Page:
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17 April 2014 12:48 pm ,
Vol. 344 ,
Officials last week revealed that the U.S. contribution to ITER could cost $3.9 billion by 2034—roughly four times the...
An experimental hepatitis B drug that looked safe in animal trials tragically killed five of 15 patients in 1993. Now,...
Using the two high-quality genomes that exist for Neandertals and Denisovans, researchers find clues to gene activity...
A new report from the Intergovernmental Panel on Climate Change (IPCC) concludes that humanity has done little to slow...
Astronomers have discovered an Earth-sized planet in the habitable zone of a red dwarf—a star cooler than the sun—500...
Three years ago, Jennifer Francis of Rutgers University proposed that a warming Arctic was altering the behavior of the...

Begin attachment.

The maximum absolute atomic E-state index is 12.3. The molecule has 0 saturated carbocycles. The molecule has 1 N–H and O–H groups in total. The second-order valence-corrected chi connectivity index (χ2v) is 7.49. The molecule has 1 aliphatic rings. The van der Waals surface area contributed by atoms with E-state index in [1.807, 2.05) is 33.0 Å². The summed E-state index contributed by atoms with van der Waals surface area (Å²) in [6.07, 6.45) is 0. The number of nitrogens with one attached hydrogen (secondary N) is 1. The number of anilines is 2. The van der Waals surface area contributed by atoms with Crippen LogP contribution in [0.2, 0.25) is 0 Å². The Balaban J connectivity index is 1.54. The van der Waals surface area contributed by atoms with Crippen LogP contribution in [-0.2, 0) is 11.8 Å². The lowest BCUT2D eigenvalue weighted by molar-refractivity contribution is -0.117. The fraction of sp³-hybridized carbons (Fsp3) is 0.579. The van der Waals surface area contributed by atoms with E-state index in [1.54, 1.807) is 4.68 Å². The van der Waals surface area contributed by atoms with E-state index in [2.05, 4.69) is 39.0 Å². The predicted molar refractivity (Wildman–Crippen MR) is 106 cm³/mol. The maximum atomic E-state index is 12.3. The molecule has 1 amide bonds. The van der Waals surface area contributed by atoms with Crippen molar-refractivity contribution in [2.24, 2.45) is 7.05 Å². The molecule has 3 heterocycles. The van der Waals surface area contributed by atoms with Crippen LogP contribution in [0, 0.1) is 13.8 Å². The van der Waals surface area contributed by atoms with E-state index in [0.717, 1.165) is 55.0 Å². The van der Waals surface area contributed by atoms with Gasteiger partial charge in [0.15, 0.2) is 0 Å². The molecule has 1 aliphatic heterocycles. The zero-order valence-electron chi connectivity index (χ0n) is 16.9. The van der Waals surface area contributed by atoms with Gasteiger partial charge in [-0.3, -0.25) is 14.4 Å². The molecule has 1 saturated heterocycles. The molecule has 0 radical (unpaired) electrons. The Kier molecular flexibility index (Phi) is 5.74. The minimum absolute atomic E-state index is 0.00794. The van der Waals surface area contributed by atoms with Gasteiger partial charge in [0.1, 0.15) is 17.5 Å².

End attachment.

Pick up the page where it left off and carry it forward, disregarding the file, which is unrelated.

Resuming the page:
- 17 April 2014 12:48 pm , Vol. 344 , #6181
- About Us
For Whom the Bell Tolls
24 September 1999 6:30 pm
Today is the birthday of Ivar Pavlov, a Russian physiologist born in 1849 who is best known for his studies of the conditioning of dogs. Between 1890 and 1900, Pavlov investigated the secretory mechanisms of digestion in animals. In his most famous experiment, he fitted dogs with a tube on the cheek to measure their saliva production. Each time Pavlov showed the dogs food, he rang a bell, a neutral stimulus with no natural meaning for the dogs. He discovered that if this association was repeated enough times, the bell ringing alone would trigger salivation. Pavlov was awarded the Nobel Prize in physiology or medicine in 1904 for his 1897 work, "Lectures on the Work of the Principal Digestive Gland," which summarized his research findings.
[Source: Roy Porter, Ed., The Biographical Dictionary of Scientists (Oxford University Press, ed. 2, 1994).]